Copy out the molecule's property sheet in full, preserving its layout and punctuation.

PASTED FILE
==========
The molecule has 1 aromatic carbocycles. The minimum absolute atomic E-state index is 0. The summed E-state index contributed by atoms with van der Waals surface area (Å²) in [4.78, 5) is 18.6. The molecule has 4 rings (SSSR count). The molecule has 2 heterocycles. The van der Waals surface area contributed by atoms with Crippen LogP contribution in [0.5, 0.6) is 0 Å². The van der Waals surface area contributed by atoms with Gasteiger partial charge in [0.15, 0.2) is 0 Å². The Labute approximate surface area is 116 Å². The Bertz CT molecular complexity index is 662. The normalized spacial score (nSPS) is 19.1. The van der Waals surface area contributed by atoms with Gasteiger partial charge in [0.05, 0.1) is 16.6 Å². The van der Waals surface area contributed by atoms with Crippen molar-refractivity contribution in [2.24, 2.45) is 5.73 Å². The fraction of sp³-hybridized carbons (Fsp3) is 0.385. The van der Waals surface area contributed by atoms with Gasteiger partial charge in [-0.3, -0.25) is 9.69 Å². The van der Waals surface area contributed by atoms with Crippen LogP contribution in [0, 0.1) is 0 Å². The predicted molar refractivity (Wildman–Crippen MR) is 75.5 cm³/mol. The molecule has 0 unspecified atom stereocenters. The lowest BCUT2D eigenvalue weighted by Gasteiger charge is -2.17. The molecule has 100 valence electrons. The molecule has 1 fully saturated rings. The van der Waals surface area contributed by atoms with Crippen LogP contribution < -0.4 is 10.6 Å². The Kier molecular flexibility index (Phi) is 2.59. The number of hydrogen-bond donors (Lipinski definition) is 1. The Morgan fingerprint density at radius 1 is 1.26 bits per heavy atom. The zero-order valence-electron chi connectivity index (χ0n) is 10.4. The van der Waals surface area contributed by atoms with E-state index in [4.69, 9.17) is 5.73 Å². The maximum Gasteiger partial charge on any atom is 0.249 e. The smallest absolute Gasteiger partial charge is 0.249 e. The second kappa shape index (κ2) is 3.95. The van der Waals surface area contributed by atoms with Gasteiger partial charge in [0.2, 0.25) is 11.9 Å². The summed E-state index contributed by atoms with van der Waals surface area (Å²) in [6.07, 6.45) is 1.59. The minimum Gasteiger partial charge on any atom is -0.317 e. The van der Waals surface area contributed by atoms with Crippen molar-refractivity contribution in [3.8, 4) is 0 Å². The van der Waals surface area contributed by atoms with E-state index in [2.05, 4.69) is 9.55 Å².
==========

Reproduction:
The molecule has 1 aromatic carbocycles. The minimum absolute atomic E-state index is 0. The summed E-state index contributed by atoms with van der Waals surface area (Å²) in [4.78, 5) is 18.6. The molecule has 4 rings (SSSR count). The molecule has 2 heterocycles. The van der Waals surface area contributed by atoms with Crippen LogP contribution in [0.5, 0.6) is 0 Å². The van der Waals surface area contributed by atoms with Gasteiger partial charge in [0.15, 0.2) is 0 Å². The Labute approximate surface area is 116 Å². The Bertz CT molecular complexity index is 662. The normalized spacial score (nSPS) is 19.1. The van der Waals surface area contributed by atoms with Gasteiger partial charge in [0.05, 0.1) is 16.6 Å². The van der Waals surface area contributed by atoms with Crippen molar-refractivity contribution in [2.24, 2.45) is 5.73 Å². The fraction of sp³-hybridized carbons (Fsp3) is 0.385. The van der Waals surface area contributed by atoms with Gasteiger partial charge in [-0.3, -0.25) is 9.69 Å². The van der Waals surface area contributed by atoms with Crippen LogP contribution in [0, 0.1) is 0 Å². The predicted molar refractivity (Wildman–Crippen MR) is 75.5 cm³/mol. The molecule has 0 unspecified atom stereocenters. The lowest BCUT2D eigenvalue weighted by Gasteiger charge is -2.17. The molecule has 100 valence electrons. The molecule has 1 fully saturated rings. The van der Waals surface area contributed by atoms with Crippen LogP contribution < -0.4 is 10.6 Å². The Kier molecular flexibility index (Phi) is 2.59. The number of hydrogen-bond donors (Lipinski definition) is 1. The Morgan fingerprint density at radius 1 is 1.26 bits per heavy atom. The zero-order valence-electron chi connectivity index (χ0n) is 10.4. The van der Waals surface area contributed by atoms with E-state index in [4.69, 9.17) is 5.73 Å². The maximum Gasteiger partial charge on any atom is 0.249 e. The smallest absolute Gasteiger partial charge is 0.249 e. The second kappa shape index (κ2) is 3.95. The van der Waals surface area contributed by atoms with Gasteiger partial charge in [0.2, 0.25) is 11.9 Å². The summed E-state index contributed by atoms with van der Waals surface area (Å²) in [6.07, 6.45) is 1.59. The minimum Gasteiger partial charge on any atom is -0.317 e. The van der Waals surface area contributed by atoms with Crippen molar-refractivity contribution in [3.8, 4) is 0 Å². The van der Waals surface area contributed by atoms with E-state index in [2.05, 4.69) is 9.55 Å².